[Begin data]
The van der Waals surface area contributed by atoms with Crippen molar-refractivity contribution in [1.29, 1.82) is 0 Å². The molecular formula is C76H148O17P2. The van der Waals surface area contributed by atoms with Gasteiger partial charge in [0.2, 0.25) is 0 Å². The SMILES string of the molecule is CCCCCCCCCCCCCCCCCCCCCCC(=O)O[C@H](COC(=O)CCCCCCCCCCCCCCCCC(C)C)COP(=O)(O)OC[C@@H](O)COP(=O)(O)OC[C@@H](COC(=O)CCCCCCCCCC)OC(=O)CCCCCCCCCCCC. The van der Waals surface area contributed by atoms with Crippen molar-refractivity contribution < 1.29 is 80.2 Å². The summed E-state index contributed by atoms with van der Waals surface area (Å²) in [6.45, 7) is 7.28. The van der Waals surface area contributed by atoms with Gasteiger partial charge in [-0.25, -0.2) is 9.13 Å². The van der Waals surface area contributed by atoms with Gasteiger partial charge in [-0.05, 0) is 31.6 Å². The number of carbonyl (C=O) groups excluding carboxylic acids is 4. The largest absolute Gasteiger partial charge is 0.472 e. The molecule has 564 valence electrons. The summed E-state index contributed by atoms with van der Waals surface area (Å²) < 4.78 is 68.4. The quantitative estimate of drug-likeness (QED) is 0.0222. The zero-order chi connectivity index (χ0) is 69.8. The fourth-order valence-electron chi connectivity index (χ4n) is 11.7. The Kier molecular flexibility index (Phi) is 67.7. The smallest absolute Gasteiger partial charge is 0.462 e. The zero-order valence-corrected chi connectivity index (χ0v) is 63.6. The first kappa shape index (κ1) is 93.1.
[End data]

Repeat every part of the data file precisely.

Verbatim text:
The van der Waals surface area contributed by atoms with Crippen molar-refractivity contribution in [1.29, 1.82) is 0 Å². The molecular formula is C76H148O17P2. The van der Waals surface area contributed by atoms with Gasteiger partial charge in [0.2, 0.25) is 0 Å². The SMILES string of the molecule is CCCCCCCCCCCCCCCCCCCCCCC(=O)O[C@H](COC(=O)CCCCCCCCCCCCCCCCC(C)C)COP(=O)(O)OC[C@@H](O)COP(=O)(O)OC[C@@H](COC(=O)CCCCCCCCCC)OC(=O)CCCCCCCCCCCC. The van der Waals surface area contributed by atoms with Crippen molar-refractivity contribution < 1.29 is 80.2 Å². The summed E-state index contributed by atoms with van der Waals surface area (Å²) in [6.45, 7) is 7.28. The van der Waals surface area contributed by atoms with Gasteiger partial charge in [-0.25, -0.2) is 9.13 Å². The van der Waals surface area contributed by atoms with Gasteiger partial charge in [-0.05, 0) is 31.6 Å². The number of carbonyl (C=O) groups excluding carboxylic acids is 4. The largest absolute Gasteiger partial charge is 0.472 e. The molecule has 564 valence electrons. The summed E-state index contributed by atoms with van der Waals surface area (Å²) < 4.78 is 68.4. The quantitative estimate of drug-likeness (QED) is 0.0222. The zero-order chi connectivity index (χ0) is 69.8. The fourth-order valence-electron chi connectivity index (χ4n) is 11.7. The Kier molecular flexibility index (Phi) is 67.7. The smallest absolute Gasteiger partial charge is 0.462 e. The zero-order valence-corrected chi connectivity index (χ0v) is 63.6. The first kappa shape index (κ1) is 93.1.